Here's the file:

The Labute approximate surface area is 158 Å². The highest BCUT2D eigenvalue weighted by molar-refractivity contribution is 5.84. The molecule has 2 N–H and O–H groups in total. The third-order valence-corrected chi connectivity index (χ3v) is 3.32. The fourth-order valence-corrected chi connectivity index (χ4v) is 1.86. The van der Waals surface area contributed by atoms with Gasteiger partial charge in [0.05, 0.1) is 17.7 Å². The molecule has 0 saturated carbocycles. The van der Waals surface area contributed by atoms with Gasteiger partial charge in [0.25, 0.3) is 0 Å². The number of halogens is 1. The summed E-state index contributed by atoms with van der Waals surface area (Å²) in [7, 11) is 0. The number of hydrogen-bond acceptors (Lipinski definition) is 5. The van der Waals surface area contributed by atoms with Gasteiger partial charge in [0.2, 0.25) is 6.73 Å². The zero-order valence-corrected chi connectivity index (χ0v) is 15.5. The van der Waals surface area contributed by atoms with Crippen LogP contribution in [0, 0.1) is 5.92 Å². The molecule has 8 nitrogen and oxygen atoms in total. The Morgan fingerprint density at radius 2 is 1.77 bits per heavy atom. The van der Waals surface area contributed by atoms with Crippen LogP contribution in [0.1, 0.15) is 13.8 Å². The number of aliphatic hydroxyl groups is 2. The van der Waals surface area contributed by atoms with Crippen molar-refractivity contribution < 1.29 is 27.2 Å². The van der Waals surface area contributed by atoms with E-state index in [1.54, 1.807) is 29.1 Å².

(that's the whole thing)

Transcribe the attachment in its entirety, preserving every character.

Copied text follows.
The Labute approximate surface area is 158 Å². The highest BCUT2D eigenvalue weighted by molar-refractivity contribution is 5.84. The molecule has 2 N–H and O–H groups in total. The third-order valence-corrected chi connectivity index (χ3v) is 3.32. The fourth-order valence-corrected chi connectivity index (χ4v) is 1.86. The van der Waals surface area contributed by atoms with Gasteiger partial charge in [0.05, 0.1) is 17.7 Å². The molecule has 0 saturated carbocycles. The van der Waals surface area contributed by atoms with Gasteiger partial charge in [0.25, 0.3) is 0 Å². The number of halogens is 1. The summed E-state index contributed by atoms with van der Waals surface area (Å²) in [7, 11) is 0. The number of hydrogen-bond acceptors (Lipinski definition) is 5. The van der Waals surface area contributed by atoms with Gasteiger partial charge in [0.2, 0.25) is 6.73 Å². The zero-order valence-corrected chi connectivity index (χ0v) is 15.5. The van der Waals surface area contributed by atoms with Crippen LogP contribution in [0, 0.1) is 5.92 Å². The molecule has 8 nitrogen and oxygen atoms in total. The Morgan fingerprint density at radius 2 is 1.77 bits per heavy atom. The van der Waals surface area contributed by atoms with Crippen LogP contribution in [0.1, 0.15) is 13.8 Å². The number of aliphatic hydroxyl groups is 2. The van der Waals surface area contributed by atoms with Crippen molar-refractivity contribution < 1.29 is 27.2 Å². The van der Waals surface area contributed by atoms with E-state index in [1.54, 1.807) is 29.1 Å².